Humans left behind a record amount of e-waste in 2019

Humans left behind a record amount of e-waste in 2019

2019 set a record for the amount of e-waste ever created worldwide: 53.6 million metric tons of discarded phones, computers, appliances, and other gadgets. It’s more than the combined weight of all adults in Europe. It is also a 21% increase since 2014, according to a The new International report.

Only 17 percent of that waste was formally recycled, report finds. The majority of it is either sent to a landfill, burned, or disappeared somewhere in the bureaucratic ether when the authorities have lost track. The report was to document global progress on getting a handle on e-waste, the authors of the paper say. Instead, they found that the world is retracted.

They estimate that the problem only get worse. The amount of e-waste is expected to nearly double from 2014 levels by 2030. That is a threat to people’s health, according to the report, due to the trash in the can poison people handling it and the surrounding environment.

“We are at the beginning of a kind of explosion due to the increased power we see everywhere,” says Ruediger Kuehr, one of the authors of the report and director of the sustainable cycle in the program of the United Nations University. “It starts with toys, if you look at what is happening around Christmas, everything comes with a battery or plug. And on it goes, with mobile phones, TV sets, and computers, ” he says.

Kuehr’s team worked with the International Telecommunication Union, the International Solid Waste Association, United Nations Environmental Program, World Health Organization, and the German Ministry for Economic Cooperation and Development Report on. This is the third global report produced since 2014.

Fifty tons of mercury is located within all of the e-waste that the authorities have lost track of, and much of that was likely released into the environment, according to the report. Mercury is a neurotoxin that affects the brain and faulty cognitive development of children. Millions of pounds of flat screen monitors filled with mercury was sent by a prominent American e-waste recycling companies to Hong Kong, where it posed a danger to workers tasked with disassembling it without proper training and gear to protect themselves. The owners of the company, Total reclaim, pleaded guilty to fraud after a federal investigation.

There is also the lost gold that is in all the garbage: $57 billion worth of gold, copper, iron and other minerals can be mined from last year’s e-waste alone, according to the report. Make use of that waste material can also reduce environmental damage from mining for new minerals.

Small electronics like video cameras, electronic toys, toaster, and electric shavers-made up the largest part of the 2019 of e-waste (about 32%). The next largest piece of the pie (24%) was made up of large equipment like kitchen appliances and copying machines. This group included in waste solar panel, which is not a very big problem, but could pose problems as relatively new technology gets older. The screen on monitors and produce about half as much garbage as a large equipment but still amounted to close to 7 million metric tons of e-waste in 2019. Small it and telecommunications equipment like phones add up to about 5 million metric tons of garbage.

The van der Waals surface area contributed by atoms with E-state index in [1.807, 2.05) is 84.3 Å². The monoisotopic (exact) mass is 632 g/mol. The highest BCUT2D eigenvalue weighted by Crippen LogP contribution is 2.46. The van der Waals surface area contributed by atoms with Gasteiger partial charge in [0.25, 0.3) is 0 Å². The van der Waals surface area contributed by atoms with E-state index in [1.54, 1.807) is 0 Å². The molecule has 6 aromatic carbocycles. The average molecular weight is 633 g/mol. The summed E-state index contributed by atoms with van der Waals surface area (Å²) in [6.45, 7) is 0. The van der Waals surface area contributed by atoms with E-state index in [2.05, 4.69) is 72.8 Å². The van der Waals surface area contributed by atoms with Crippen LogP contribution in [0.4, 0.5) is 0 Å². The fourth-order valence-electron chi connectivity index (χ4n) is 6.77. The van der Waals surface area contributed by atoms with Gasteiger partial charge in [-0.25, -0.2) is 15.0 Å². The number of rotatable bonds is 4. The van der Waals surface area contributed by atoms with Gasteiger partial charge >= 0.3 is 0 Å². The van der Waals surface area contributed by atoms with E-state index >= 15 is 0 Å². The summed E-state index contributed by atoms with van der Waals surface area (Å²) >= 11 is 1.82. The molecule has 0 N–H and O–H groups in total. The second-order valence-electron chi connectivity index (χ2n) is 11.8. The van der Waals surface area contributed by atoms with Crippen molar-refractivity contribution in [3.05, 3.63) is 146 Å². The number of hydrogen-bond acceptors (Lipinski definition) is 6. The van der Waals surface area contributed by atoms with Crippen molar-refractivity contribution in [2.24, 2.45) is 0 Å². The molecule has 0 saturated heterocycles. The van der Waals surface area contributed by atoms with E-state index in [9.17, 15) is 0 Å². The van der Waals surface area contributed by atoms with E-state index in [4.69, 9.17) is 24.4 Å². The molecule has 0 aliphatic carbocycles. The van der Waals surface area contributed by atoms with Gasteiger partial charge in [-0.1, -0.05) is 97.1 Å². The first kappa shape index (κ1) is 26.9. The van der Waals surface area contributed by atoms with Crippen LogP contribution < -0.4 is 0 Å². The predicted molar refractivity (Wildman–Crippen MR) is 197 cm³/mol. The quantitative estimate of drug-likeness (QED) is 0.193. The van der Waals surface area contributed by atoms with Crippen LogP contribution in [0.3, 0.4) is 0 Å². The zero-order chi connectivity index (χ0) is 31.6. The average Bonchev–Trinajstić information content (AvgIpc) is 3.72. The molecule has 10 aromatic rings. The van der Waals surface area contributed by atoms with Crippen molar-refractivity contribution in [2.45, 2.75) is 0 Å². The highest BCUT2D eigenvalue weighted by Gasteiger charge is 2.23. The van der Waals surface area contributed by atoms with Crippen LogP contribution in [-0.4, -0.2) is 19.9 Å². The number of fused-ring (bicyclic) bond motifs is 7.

Asia’s largest and most populous continent, creating the most e-waste in 2019. Europe had the highest rate of e-waste per capita, almost three times that of Asia. Europe also had the highest rate of collection and recycling of this waste.

Experts expect demand for electronics, followed by their disposal to grow fastest in places with a growing middle class. People who can’t afford to buy new gadgets in the past are starting to gobble them up. “This is a big challenge for mankind, mainly fueled by the fact that there is a growing middle class everywhere in the world,” Kuehr tells Along the way. “There is still a big appetite for [close] Digital distribution.”

Growing mounds of e-waste are only getting more complex and more toxic, according to Scott Cassel, who founded the non-profit product of the Leadership Institute. “The electronic companies have a great work designed for pleasure and performance, but the rapid change in consumer demand also means that they are designed for obsolescence. So today, latest, best product becomes tomorrow’s trash,” Cassel says.

Seventy-one percent of the world’s population in October 2019 lived under any kind of national e-waste policy or regulation according to the recent report. “If you look at the extremely low percentage of recycled e-waste, it is a sign that although these policies and legislation are in place, if not more,” says Mijke Hertoghs, head of Environment and Emergency Telecommunications Division, International Telecommunication Union. They say that more can be done to enforce these policies, while Cassel advocate for strong legislation.

Exchange of the electronics as well as equipment and waste at the global level. Efforts to keep it from growing to dangerous levels will need to be Global also Cassel and Hertoghs says.

“It’s not only that our oceans are filling with plastic. But our land filling with electronic waste, ” Cassel says.



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